On why the programme did not cover all the schools, Onah explained, “There were technical challenges from the headquarters coupled with the submission of irreconcilable data on the cooks who were recruited at the inception.”

According to him, because of the irreconcilable data, some of the cooks were removed from the programme.

He said that since 2017, programme managers in Abuja refused to employ more cooks and as a result, many schools were not taking part in the programme.

Onah stated, “When we recruited (the cooks), we asked those selected to provide their personal data, but regrettably after the banks had opened accounts for them and their names were forwarded to Abuja, during inter-bank settlement system verification, it was discovered that some names and bank verification numbers did not correspond. Even some pictures didn’t correspond with what they had in the BVNs and some of the cooks were dropped in the first set of payment.”

He further explained that when such cooks were removed from the programme, the schools they were posted to were also excluded.

On the number of time the pupils were being fed, the programme manager disclosed that the condition for feeding was that a cook would be paid before cooking for a school.

Onah stated, “Their payment is based on N70 per child and the specific amount that a cook is paid will determine the number of children that will be fed and how many days the feeding will cover. Since we started, it is either they are paid for 10 working days or 20. Ten working days is seen as two weeks, while 20 working days is seen as one month.”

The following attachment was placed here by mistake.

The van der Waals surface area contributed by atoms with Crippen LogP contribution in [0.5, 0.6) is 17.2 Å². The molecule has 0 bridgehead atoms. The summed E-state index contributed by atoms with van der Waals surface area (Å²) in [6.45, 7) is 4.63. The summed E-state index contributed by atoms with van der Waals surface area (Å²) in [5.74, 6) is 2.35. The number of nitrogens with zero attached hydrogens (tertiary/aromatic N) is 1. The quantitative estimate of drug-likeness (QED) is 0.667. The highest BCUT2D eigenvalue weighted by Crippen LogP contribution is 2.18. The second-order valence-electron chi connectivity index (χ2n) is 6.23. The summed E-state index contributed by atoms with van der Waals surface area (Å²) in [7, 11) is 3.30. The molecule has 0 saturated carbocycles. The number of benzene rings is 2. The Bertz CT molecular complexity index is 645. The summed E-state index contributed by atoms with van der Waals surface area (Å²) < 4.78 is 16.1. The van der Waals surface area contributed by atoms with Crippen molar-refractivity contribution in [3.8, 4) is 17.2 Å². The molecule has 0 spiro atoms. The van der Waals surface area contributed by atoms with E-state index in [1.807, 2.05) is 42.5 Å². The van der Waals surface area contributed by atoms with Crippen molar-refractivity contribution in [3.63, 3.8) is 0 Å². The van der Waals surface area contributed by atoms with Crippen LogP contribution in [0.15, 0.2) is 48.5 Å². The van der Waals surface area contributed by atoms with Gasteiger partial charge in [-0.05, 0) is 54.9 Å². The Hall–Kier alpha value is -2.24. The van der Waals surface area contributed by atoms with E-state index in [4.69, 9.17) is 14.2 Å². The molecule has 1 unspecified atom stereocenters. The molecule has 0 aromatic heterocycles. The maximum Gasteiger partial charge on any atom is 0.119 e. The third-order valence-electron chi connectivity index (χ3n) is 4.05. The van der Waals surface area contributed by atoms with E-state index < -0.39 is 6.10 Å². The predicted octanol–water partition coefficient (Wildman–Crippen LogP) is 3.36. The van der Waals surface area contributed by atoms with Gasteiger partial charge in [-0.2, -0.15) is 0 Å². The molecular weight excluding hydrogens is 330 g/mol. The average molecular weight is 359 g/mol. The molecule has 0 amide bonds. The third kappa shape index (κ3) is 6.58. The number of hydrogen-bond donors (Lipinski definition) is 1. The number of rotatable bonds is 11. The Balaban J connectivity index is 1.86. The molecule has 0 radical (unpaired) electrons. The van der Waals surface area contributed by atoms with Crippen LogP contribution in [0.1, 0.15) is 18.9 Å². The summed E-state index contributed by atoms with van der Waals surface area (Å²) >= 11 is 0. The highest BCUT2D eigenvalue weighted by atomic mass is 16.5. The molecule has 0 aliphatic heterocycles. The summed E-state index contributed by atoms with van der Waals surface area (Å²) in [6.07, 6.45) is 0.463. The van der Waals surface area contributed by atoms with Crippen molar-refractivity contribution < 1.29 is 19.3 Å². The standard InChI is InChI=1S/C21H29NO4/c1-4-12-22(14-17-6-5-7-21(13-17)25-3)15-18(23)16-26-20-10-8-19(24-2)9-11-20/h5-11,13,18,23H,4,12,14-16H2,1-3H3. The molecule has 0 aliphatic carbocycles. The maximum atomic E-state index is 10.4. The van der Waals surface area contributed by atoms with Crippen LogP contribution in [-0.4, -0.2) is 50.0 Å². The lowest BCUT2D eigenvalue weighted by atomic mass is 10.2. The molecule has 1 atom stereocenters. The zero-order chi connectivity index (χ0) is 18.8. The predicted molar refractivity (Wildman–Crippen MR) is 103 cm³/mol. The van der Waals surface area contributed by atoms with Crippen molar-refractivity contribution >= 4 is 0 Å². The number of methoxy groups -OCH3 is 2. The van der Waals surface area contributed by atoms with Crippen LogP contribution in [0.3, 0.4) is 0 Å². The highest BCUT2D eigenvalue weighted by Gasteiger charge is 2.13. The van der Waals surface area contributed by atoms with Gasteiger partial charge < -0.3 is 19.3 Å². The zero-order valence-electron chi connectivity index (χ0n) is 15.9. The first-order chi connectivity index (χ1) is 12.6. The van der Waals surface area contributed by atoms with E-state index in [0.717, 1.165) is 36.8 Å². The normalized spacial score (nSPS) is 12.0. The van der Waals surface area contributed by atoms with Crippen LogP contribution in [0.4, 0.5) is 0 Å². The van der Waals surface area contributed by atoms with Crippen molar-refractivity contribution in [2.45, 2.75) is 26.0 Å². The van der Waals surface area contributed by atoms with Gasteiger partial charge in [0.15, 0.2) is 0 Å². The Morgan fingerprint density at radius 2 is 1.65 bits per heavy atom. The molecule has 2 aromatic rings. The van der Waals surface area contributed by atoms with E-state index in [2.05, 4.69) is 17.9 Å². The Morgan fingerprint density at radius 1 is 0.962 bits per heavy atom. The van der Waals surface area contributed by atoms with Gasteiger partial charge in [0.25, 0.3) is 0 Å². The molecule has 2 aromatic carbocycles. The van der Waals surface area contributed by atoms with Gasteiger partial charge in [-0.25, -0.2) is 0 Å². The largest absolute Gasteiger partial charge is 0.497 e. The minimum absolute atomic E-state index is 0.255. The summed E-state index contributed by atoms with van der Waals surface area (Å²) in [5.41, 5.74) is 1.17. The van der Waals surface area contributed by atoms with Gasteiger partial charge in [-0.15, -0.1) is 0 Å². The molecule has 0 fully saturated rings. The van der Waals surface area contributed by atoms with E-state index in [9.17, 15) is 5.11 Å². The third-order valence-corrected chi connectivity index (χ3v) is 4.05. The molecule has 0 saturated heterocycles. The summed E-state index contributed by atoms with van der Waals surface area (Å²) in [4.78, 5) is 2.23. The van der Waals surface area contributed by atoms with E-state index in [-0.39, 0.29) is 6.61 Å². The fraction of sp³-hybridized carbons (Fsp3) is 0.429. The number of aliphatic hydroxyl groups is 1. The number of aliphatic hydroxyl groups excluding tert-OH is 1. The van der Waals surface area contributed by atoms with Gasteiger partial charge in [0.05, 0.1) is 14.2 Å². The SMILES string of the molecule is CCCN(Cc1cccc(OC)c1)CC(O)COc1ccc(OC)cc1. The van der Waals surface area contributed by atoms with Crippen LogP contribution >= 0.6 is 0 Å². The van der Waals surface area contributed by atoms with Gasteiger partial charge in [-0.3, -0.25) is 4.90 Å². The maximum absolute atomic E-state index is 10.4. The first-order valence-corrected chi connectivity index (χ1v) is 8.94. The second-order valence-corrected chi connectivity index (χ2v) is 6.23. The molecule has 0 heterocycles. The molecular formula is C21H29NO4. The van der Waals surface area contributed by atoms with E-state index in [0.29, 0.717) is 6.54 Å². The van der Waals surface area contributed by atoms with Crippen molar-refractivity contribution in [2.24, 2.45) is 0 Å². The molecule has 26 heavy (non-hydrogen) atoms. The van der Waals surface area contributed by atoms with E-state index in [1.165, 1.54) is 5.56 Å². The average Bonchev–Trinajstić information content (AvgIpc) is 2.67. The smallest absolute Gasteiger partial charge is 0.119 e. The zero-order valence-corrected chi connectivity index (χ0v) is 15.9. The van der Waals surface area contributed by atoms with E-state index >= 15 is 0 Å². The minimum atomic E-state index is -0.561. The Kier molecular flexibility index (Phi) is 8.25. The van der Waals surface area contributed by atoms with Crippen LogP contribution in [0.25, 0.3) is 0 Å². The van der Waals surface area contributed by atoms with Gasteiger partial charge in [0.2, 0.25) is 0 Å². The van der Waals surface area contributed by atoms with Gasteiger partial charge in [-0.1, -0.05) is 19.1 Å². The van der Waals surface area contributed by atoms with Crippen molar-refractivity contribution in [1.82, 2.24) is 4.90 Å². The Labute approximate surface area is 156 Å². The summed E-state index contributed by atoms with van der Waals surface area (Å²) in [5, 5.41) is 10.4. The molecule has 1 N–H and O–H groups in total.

On the reduction in the number of pupils, Onah said, “Officers from  headquarters told us that they were  going to deploy people from the National Bureau of Statistics in some states to confirm data submitted and conduct a headcount of pupils.

“You can’t use a headcount to determine enrolment because it is possible that you may visit a school and about four or five pupils will not come because of illness. They may not be in school for other reasons.

“In Enugu State, about 80 per cent of the primary schools are in the rural areas. How can a stranger claim he knows the routes to all those places? Within a short period, they told us that the NBS officers had concluded their work and submitted their data. Within a short time, they claimed that they had visited 1,204 schools in Enugu State.”

Onah said while some cooks were short-paid, others were not paid at all. One of the cooks,  De Blessing Sam, in an interview with one of our correspondents, said, “I was feeding 96 pupils before at New Haven Primary School 1, but since the last phase, the money they paid me was for only for 46 pupils. How do you share food for 46 pupils among 96 pupils? I don’t know what went wrong but the government should either fund the programme or stop it.”

A’Ibom: Only 154,000 out of 334,353 pupils benefiting

In Akwa Ibom State, the Focal Person for the School Feeding Programme, Dr Godwin Akpan, in an interview with one of our correspondents, said the number of pupils benefiting from the programme dropped from 334,353 to 154,000.

Akpan said out of 1,150 schools, the school feeding programme could only capture 1,105 schools in the state.

He explained that the pupils and schools under the programme were drastically reduced last year after officials of the NBS conducted a headcount across the state.